The Best Continuous Integration Tools

Wednesday Feb 18th 2009 by Vlad Kofman

Discover the practice of continuous integration and several of the most popular tools, including Apache's Continuum, Cruise Control (CC), and Hudson, which effectively implement this concept.

In modern enterprise development, a complex project scope is very common. In this article, I will talk about the latest continuous instigation tools such as Apache's Continuum, Cruise Control (CC), and Hudson; all of them are designed to deal with project complexity, streamline build process, and report issues with the code as soon as they occur. They are perfect for use in an enterprise environment with large to medium size teams, may require a dedicated machine, and provide visual dashboards. These tools also enforce the process of continuous integration and are tightly coupled with a source control system, such as CVS, Subversion, and so forth. They may also simplify code maintenance and reduce the number of the issues that need to be fixed during the QA cycles.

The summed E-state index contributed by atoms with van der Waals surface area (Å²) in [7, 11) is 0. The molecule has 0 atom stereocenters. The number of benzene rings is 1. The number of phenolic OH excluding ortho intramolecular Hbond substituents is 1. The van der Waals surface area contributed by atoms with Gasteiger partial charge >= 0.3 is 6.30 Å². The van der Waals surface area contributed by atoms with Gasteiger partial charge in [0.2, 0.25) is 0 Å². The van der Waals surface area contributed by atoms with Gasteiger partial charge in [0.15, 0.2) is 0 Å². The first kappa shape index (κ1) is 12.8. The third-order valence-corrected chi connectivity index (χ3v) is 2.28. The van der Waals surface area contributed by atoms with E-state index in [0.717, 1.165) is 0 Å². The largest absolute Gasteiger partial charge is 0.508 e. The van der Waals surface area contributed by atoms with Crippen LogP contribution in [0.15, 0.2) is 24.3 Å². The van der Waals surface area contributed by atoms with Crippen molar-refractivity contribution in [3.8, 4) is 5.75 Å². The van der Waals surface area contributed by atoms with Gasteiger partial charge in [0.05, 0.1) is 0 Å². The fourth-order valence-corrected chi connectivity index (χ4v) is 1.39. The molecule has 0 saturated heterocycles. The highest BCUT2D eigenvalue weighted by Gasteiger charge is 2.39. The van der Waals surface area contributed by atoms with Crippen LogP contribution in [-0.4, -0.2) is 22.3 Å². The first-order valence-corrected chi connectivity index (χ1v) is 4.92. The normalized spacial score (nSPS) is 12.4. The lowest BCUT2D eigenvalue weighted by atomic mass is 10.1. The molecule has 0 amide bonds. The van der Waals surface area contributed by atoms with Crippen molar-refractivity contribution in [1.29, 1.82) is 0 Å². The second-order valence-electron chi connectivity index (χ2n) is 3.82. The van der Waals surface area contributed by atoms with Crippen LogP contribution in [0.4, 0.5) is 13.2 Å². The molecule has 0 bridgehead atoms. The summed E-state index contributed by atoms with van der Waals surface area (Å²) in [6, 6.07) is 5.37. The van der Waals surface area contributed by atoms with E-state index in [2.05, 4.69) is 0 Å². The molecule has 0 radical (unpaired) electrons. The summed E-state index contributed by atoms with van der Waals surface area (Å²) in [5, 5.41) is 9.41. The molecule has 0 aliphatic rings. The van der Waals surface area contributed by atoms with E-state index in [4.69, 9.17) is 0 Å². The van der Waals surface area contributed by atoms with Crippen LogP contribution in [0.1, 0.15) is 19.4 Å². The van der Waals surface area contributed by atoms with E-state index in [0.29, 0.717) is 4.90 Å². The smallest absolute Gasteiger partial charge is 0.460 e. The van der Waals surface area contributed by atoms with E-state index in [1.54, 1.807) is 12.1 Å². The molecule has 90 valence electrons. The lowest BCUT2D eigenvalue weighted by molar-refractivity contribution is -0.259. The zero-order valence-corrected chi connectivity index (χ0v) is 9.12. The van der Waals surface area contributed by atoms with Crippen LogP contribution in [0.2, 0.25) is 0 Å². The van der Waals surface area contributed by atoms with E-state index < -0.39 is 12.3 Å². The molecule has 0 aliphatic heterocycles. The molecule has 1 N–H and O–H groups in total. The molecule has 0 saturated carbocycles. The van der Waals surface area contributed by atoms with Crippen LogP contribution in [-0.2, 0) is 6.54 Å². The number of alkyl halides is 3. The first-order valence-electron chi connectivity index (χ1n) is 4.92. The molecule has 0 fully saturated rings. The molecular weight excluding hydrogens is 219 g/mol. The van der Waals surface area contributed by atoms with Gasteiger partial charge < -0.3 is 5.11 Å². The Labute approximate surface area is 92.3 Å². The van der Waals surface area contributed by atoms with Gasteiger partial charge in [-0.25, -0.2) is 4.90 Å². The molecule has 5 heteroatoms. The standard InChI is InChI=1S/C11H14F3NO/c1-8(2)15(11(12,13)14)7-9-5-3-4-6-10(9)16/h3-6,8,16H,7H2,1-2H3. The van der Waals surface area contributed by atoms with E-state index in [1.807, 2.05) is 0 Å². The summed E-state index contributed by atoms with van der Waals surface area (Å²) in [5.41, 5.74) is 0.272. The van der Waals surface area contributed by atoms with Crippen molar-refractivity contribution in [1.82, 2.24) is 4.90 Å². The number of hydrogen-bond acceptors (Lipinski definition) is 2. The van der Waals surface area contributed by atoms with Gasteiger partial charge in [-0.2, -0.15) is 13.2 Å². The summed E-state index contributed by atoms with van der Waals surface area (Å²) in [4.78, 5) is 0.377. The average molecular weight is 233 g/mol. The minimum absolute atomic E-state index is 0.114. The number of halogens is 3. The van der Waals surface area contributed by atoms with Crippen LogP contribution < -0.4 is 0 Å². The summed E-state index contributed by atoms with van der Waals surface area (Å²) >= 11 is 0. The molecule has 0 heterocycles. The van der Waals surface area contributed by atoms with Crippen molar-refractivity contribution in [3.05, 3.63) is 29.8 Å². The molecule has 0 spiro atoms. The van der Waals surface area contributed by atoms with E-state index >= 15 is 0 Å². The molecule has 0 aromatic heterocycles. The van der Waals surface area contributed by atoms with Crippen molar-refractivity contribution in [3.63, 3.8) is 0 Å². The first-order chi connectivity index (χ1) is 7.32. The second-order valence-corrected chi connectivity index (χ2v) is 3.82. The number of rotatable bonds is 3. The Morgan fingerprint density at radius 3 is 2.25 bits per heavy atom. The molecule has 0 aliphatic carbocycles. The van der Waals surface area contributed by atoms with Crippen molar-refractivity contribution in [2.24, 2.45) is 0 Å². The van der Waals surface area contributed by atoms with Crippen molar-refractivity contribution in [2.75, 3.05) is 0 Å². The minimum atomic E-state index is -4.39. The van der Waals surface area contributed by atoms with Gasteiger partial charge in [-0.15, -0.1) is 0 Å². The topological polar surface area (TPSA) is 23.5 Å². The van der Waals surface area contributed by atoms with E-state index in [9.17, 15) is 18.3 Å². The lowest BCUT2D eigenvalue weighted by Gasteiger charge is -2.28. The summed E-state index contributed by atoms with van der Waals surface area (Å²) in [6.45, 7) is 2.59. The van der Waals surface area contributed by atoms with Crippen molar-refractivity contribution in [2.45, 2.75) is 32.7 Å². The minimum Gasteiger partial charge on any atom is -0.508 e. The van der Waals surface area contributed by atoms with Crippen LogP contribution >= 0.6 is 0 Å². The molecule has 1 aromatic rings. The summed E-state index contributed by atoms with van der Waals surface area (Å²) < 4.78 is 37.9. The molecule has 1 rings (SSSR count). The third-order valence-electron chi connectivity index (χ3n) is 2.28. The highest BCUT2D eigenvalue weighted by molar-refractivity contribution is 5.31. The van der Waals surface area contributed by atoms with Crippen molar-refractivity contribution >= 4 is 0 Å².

The Continuous Integration Process Defined

The term "continuous integration" refers to a process that builds and tests code on a frequent basis. It was coined by Martin Fowler and Kent Beck, who first wrote about this process near the turn of the millennium.

The continuous integration servers constantly monitor source code repositories and as soon as new changes/commits are detected, they initiate a new build cycle. The build cycle actually involves code compilation and, in addition, may involve various tests and code analysis. If the process encounters errors, it may notify the build master or the culprit who checked in broken/invalid code.

The process can be summarized in these four steps:

  1. Team members check in code artifacts into the source control repository.
  2. The automated build server constantly monitors the repository.
  3. New code is continuously checked out [by this server].
  4. A new project build is continuously integrated and any issues are reported in real time.